Kadaga blames banking institutions for misleading MPs who are often taken by surprise at the willingness to provide them with huge sums of money at short notice when they have just gone through costly campaigns. But the speaker, Rebecca Kadaga, says that she attempted to advise MPs to live within their means but she was rebutted and that as a result many MPs are now at the mercy of loan sharks and banks.
I quote from the wall of one of my face book friends. This post by my friend got me thinking about the time I read in the media that following the negative image that bankers have acquired worldwide as being responsible for the financial crisis, a man sought a court injunction stopping people from referring to him as a banker. As I contemplate the actions of this man who chose to distance himself from banks, bankers and the banking profession as a whole, I kind of see where the speaker is coming from.
You see, like many in Uganda, in the past, I had not paid close attention to the bank charges that my bankers charge me and I did learn a painful lesson. One time I noticed that the balance that I expected to have been on my account was lower than I thought it should be, so I decided to request for bank statements from my bankers covering the whole of 2010 and the first quarter of 2011. I then did a cursory study of the bank charges I was charged and to my utter surprise, I found that during a seven month period, July 2010 to January 2011, the monthly bank charges more than doubled.
This motivated me to do a detailed study of the bank charges and noted that my bank charged me for both outward transactions of money coming out of my account and for inward transactions of money coming into my account. The charges on outward transactions included: ATM withdrawal, cashing cheques at the counter, cheques drawn from account, and internal transfers to client’s other account within the bank. The charges on inward transactions included: other cheque deposit, counter cash deposit, telegraphic transfers from another bank into bank account, and internal transfer from client’s other account within the bank.
Of all the charges, only the ATM charges were clear for they were automatically charged per ATM cash withdrawal. The others were charged out in form of a fixed monthly service charge of UGX 10,000 and what was referred to as transaction charge which varied monthly. The monthly service charge was not new to me, for since I opened the account three years prior it had been charged. I had assumed that the service fee was justified on grounds that it covers such costs as the monthly transactions on the account. That is why the new transaction charges were not clear to me.
So to seek clarity, I went to one of the managers one of the bank branches that I frequented. I asked him to explain to me how the transaction charges were arrived at and he told me that it was UGX 1,500 per transaction. Then in rapid succession I asked: So, what is the service fee or? So, does it mean that the bank charges me twice, when I move money from one of my bank accounts in the same bank? So, does it mean the bank charges me for bringing money into the bank (all the charges on inward transactions)? I noticed from the facial expressions of the branch manager that he too found this charging system quite baffling. He, however, had an escape route for he explained to me that the was ‘new’ on the job and that the charges on my account were done before he had joined the bank. He however promised to forward my queries to be ‘handled’ by the bank’s audit department.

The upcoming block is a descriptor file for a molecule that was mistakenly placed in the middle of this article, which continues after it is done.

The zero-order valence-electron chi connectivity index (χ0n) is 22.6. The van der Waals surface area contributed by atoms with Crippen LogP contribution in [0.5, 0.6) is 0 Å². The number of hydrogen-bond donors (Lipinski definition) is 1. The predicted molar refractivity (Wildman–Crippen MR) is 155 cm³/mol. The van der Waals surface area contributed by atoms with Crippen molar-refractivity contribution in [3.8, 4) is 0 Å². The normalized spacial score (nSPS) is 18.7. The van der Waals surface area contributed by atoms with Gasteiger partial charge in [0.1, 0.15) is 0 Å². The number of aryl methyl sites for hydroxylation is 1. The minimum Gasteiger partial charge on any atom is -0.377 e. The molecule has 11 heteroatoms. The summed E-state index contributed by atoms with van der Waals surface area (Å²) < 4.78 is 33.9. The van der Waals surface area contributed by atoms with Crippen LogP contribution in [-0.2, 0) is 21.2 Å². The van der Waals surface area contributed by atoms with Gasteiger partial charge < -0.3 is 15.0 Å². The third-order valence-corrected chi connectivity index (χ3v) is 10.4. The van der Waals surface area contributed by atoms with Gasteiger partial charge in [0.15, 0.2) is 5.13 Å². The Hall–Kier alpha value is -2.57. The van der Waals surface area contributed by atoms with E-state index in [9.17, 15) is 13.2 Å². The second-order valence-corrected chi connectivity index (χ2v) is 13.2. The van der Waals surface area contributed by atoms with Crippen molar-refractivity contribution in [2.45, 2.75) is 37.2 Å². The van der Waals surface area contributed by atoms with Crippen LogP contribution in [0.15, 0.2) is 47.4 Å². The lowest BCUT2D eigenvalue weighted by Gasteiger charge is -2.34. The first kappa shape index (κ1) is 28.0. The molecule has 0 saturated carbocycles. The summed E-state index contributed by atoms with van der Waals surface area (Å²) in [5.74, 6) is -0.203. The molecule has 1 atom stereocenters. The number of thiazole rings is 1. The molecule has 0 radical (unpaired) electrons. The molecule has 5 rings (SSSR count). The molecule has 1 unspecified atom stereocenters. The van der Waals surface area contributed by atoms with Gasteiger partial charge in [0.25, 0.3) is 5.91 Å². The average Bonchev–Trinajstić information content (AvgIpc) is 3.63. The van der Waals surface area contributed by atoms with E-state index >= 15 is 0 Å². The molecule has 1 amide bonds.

I waited for feed back from the audit department in vain. Shortly after my complaint, the bank reverted back to only charging one of the monthly fees, the transaction fee and it did not charge the service fee at the same time. I had falsely hoped that the bank would decide to refund me either the UGX 70,000 which it took from me as bank charges or UGX 51,000 which it took from me as transaction charges during the seven month period. It never did to the day that I closed all my accounts with it. So, I made triple losses – account opening charges, exorbitant charges during the time the accounts were open, and UGX 20,000 for closing each of the three bank accounts!
Lesson 1: It is important for one to pay attention to what bankers are doing with the money that one has given the bankers to hold in trust. Clearly, if one does not do so, one is bound to pay for it, as I did.
Lesson 2: It is even more important for one to pay particular attention to what bankers are charging for lending them other people’s money.
So, when I hear people opening bank accounts, in order to collect prize winnings of UGX 50,000 or less; or that members of parliament are rushing to acquire loans from banks; or that people are rushing to transfer their loans from one bank to another; I wonder if they have taken the time to know they banker!
Obviously, our MPs do not take the time to know thy banker. They colluded with the executive arm of the Government of Uganda to take billions from the government coffers to pay off their bad debts. Clearly these members of parliament without money sense and who are stealing from government coffers in broad day light to leverage a lifestyle beyond their means shouldn’t be in the position accorded the prefix ‘honourable’. After all, very soon when the debt collectors catch up with them, they will be frog jumped out of parliament.